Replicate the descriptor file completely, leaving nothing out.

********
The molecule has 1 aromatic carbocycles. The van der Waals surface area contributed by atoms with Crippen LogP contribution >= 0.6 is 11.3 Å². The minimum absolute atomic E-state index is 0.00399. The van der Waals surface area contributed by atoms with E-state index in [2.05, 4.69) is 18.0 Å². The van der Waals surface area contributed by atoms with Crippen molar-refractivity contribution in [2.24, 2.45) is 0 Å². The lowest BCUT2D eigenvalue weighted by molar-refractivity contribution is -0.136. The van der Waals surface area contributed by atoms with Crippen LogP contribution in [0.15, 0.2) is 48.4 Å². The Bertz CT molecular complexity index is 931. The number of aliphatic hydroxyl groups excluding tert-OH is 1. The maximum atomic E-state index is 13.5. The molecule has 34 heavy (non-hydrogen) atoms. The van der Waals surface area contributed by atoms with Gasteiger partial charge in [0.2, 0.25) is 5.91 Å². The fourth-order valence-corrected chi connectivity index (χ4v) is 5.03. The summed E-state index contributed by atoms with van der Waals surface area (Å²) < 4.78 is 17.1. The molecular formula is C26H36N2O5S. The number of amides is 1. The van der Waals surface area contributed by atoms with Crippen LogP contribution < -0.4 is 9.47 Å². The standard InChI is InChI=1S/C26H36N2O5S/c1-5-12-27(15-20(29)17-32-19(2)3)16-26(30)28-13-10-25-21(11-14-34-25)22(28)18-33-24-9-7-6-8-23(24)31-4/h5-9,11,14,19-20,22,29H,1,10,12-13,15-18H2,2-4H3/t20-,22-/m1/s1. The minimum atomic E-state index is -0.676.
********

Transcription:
The molecule has 1 aromatic carbocycles. The van der Waals surface area contributed by atoms with Crippen LogP contribution >= 0.6 is 11.3 Å². The minimum absolute atomic E-state index is 0.00399. The van der Waals surface area contributed by atoms with E-state index in [2.05, 4.69) is 18.0 Å². The van der Waals surface area contributed by atoms with Crippen molar-refractivity contribution in [2.24, 2.45) is 0 Å². The lowest BCUT2D eigenvalue weighted by molar-refractivity contribution is -0.136. The van der Waals surface area contributed by atoms with Crippen LogP contribution in [0.15, 0.2) is 48.4 Å². The Bertz CT molecular complexity index is 931. The number of aliphatic hydroxyl groups excluding tert-OH is 1. The maximum atomic E-state index is 13.5. The molecule has 34 heavy (non-hydrogen) atoms. The van der Waals surface area contributed by atoms with Gasteiger partial charge in [0.2, 0.25) is 5.91 Å². The fourth-order valence-corrected chi connectivity index (χ4v) is 5.03. The summed E-state index contributed by atoms with van der Waals surface area (Å²) < 4.78 is 17.1. The molecular formula is C26H36N2O5S. The number of amides is 1. The van der Waals surface area contributed by atoms with Crippen LogP contribution < -0.4 is 9.47 Å². The standard InChI is InChI=1S/C26H36N2O5S/c1-5-12-27(15-20(29)17-32-19(2)3)16-26(30)28-13-10-25-21(11-14-34-25)22(28)18-33-24-9-7-6-8-23(24)31-4/h5-9,11,14,19-20,22,29H,1,10,12-13,15-18H2,2-4H3/t20-,22-/m1/s1. The minimum atomic E-state index is -0.676.